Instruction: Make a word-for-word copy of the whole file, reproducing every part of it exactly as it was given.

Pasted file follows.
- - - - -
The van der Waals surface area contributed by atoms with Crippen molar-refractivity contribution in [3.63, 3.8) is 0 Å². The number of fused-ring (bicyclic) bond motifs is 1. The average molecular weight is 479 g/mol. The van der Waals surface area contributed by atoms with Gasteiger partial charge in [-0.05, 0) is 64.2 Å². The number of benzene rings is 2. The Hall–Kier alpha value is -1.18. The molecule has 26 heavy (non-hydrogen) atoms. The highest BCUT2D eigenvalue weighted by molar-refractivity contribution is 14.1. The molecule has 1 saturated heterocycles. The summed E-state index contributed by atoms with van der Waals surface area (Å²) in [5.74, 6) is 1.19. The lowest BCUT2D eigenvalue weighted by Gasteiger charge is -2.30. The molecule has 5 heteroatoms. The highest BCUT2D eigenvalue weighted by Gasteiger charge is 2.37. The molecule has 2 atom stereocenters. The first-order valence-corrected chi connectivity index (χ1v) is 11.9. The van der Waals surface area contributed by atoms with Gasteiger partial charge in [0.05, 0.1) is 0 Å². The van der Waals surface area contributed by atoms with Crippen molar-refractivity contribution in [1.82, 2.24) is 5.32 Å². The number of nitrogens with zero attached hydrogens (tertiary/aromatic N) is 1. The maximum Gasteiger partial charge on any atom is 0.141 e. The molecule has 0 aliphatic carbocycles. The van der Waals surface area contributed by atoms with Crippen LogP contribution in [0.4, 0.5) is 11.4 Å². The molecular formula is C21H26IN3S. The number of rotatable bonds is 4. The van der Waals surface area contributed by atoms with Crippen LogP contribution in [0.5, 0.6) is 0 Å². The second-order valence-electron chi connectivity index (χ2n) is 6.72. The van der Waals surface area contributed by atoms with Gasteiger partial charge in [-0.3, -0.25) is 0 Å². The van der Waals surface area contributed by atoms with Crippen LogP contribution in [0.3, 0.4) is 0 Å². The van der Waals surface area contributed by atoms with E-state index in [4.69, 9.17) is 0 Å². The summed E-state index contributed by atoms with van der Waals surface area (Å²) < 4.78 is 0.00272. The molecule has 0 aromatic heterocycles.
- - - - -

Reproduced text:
The van der Waals surface area contributed by atoms with Crippen molar-refractivity contribution in [3.63, 3.8) is 0 Å². The number of fused-ring (bicyclic) bond motifs is 1. The average molecular weight is 479 g/mol. The van der Waals surface area contributed by atoms with Gasteiger partial charge in [-0.05, 0) is 64.2 Å². The number of benzene rings is 2. The Hall–Kier alpha value is -1.18. The molecule has 26 heavy (non-hydrogen) atoms. The highest BCUT2D eigenvalue weighted by molar-refractivity contribution is 14.1. The molecule has 1 saturated heterocycles. The summed E-state index contributed by atoms with van der Waals surface area (Å²) in [5.74, 6) is 1.19. The lowest BCUT2D eigenvalue weighted by Gasteiger charge is -2.30. The molecule has 5 heteroatoms. The highest BCUT2D eigenvalue weighted by Gasteiger charge is 2.37. The molecule has 2 atom stereocenters. The first-order valence-corrected chi connectivity index (χ1v) is 11.9. The van der Waals surface area contributed by atoms with Gasteiger partial charge in [0.05, 0.1) is 0 Å². The van der Waals surface area contributed by atoms with Crippen molar-refractivity contribution in [1.82, 2.24) is 5.32 Å². The number of nitrogens with zero attached hydrogens (tertiary/aromatic N) is 1. The maximum Gasteiger partial charge on any atom is 0.141 e. The molecule has 0 aliphatic carbocycles. The van der Waals surface area contributed by atoms with Crippen LogP contribution in [0.4, 0.5) is 11.4 Å². The molecular formula is C21H26IN3S. The number of rotatable bonds is 4. The van der Waals surface area contributed by atoms with Crippen LogP contribution in [0.5, 0.6) is 0 Å². The second-order valence-electron chi connectivity index (χ2n) is 6.72. The van der Waals surface area contributed by atoms with Gasteiger partial charge in [-0.3, -0.25) is 0 Å². The van der Waals surface area contributed by atoms with Crippen LogP contribution in [0.3, 0.4) is 0 Å². The van der Waals surface area contributed by atoms with E-state index in [4.69, 9.17) is 0 Å². The summed E-state index contributed by atoms with van der Waals surface area (Å²) < 4.78 is 0.00272. The molecule has 0 aromatic heterocycles.